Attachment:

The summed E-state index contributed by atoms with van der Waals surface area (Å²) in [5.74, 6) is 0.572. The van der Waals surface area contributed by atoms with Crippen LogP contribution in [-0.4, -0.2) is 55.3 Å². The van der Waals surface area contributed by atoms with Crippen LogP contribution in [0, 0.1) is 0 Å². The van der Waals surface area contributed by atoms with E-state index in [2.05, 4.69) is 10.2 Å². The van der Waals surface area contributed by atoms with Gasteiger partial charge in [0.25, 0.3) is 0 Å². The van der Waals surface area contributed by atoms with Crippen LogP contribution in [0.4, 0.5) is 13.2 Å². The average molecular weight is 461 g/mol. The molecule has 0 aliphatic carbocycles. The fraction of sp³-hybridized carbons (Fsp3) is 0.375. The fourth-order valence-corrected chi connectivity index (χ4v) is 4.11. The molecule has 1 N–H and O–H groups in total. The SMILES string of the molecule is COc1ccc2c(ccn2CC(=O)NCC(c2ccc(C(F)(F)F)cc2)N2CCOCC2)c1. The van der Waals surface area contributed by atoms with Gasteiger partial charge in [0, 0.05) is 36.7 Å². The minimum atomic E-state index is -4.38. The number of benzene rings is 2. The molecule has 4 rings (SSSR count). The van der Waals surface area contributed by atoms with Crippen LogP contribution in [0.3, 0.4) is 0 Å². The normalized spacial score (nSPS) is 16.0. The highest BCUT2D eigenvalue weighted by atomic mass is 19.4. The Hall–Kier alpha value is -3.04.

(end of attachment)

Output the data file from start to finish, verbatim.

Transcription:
The summed E-state index contributed by atoms with van der Waals surface area (Å²) in [5.74, 6) is 0.572. The van der Waals surface area contributed by atoms with Crippen LogP contribution in [-0.4, -0.2) is 55.3 Å². The van der Waals surface area contributed by atoms with Crippen LogP contribution in [0, 0.1) is 0 Å². The van der Waals surface area contributed by atoms with E-state index in [2.05, 4.69) is 10.2 Å². The van der Waals surface area contributed by atoms with Gasteiger partial charge in [0.25, 0.3) is 0 Å². The van der Waals surface area contributed by atoms with Crippen LogP contribution in [0.4, 0.5) is 13.2 Å². The average molecular weight is 461 g/mol. The molecule has 0 aliphatic carbocycles. The fraction of sp³-hybridized carbons (Fsp3) is 0.375. The fourth-order valence-corrected chi connectivity index (χ4v) is 4.11. The molecule has 1 N–H and O–H groups in total. The SMILES string of the molecule is COc1ccc2c(ccn2CC(=O)NCC(c2ccc(C(F)(F)F)cc2)N2CCOCC2)c1. The van der Waals surface area contributed by atoms with Gasteiger partial charge in [0, 0.05) is 36.7 Å². The minimum atomic E-state index is -4.38. The number of benzene rings is 2. The molecule has 4 rings (SSSR count). The van der Waals surface area contributed by atoms with Crippen LogP contribution in [0.3, 0.4) is 0 Å². The normalized spacial score (nSPS) is 16.0. The highest BCUT2D eigenvalue weighted by atomic mass is 19.4. The Hall–Kier alpha value is -3.04.